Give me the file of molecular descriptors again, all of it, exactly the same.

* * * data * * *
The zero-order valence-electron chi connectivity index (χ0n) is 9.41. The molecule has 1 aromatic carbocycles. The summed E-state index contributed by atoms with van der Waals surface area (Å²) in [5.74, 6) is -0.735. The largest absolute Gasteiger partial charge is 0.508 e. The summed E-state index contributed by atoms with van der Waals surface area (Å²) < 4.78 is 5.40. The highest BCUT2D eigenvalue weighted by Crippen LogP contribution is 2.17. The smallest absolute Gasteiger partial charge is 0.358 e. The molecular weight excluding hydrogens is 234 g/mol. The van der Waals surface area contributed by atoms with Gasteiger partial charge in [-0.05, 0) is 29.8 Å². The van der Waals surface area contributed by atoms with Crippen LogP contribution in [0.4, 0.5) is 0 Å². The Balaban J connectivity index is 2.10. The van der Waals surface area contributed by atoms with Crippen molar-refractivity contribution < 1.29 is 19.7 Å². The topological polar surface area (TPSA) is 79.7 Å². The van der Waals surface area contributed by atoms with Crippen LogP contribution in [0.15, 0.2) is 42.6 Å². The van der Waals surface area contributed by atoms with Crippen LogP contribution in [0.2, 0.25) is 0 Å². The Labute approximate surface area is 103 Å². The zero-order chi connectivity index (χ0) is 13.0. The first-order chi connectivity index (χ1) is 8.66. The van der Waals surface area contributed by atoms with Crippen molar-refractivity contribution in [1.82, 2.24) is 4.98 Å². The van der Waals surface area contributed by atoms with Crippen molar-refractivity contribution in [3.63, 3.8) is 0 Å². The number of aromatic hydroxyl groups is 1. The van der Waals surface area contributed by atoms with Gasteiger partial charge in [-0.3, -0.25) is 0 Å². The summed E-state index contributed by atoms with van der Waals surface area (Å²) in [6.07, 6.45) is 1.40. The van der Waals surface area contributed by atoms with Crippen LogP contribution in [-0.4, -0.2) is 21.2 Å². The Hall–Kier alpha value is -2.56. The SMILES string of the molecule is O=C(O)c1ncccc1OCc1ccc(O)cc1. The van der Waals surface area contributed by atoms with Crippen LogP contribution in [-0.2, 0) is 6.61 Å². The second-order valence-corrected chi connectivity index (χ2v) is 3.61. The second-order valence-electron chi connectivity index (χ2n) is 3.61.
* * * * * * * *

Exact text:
The zero-order valence-electron chi connectivity index (χ0n) is 9.41. The molecule has 1 aromatic carbocycles. The summed E-state index contributed by atoms with van der Waals surface area (Å²) in [5.74, 6) is -0.735. The largest absolute Gasteiger partial charge is 0.508 e. The summed E-state index contributed by atoms with van der Waals surface area (Å²) < 4.78 is 5.40. The highest BCUT2D eigenvalue weighted by Crippen LogP contribution is 2.17. The smallest absolute Gasteiger partial charge is 0.358 e. The molecular weight excluding hydrogens is 234 g/mol. The van der Waals surface area contributed by atoms with Gasteiger partial charge in [-0.05, 0) is 29.8 Å². The van der Waals surface area contributed by atoms with Crippen LogP contribution in [0.4, 0.5) is 0 Å². The Balaban J connectivity index is 2.10. The van der Waals surface area contributed by atoms with Crippen molar-refractivity contribution < 1.29 is 19.7 Å². The topological polar surface area (TPSA) is 79.7 Å². The van der Waals surface area contributed by atoms with Crippen LogP contribution in [0.15, 0.2) is 42.6 Å². The van der Waals surface area contributed by atoms with Crippen LogP contribution in [0.2, 0.25) is 0 Å². The Labute approximate surface area is 103 Å². The zero-order chi connectivity index (χ0) is 13.0. The first-order chi connectivity index (χ1) is 8.66. The van der Waals surface area contributed by atoms with Crippen molar-refractivity contribution in [1.82, 2.24) is 4.98 Å². The van der Waals surface area contributed by atoms with Crippen molar-refractivity contribution in [3.63, 3.8) is 0 Å². The number of aromatic hydroxyl groups is 1. The van der Waals surface area contributed by atoms with Gasteiger partial charge in [-0.3, -0.25) is 0 Å². The summed E-state index contributed by atoms with van der Waals surface area (Å²) in [6.07, 6.45) is 1.40. The van der Waals surface area contributed by atoms with Crippen LogP contribution in [-0.4, -0.2) is 21.2 Å². The Hall–Kier alpha value is -2.56. The SMILES string of the molecule is O=C(O)c1ncccc1OCc1ccc(O)cc1. The van der Waals surface area contributed by atoms with Crippen LogP contribution in [-0.2, 0) is 6.61 Å². The second-order valence-corrected chi connectivity index (χ2v) is 3.61. The second-order valence-electron chi connectivity index (χ2n) is 3.61.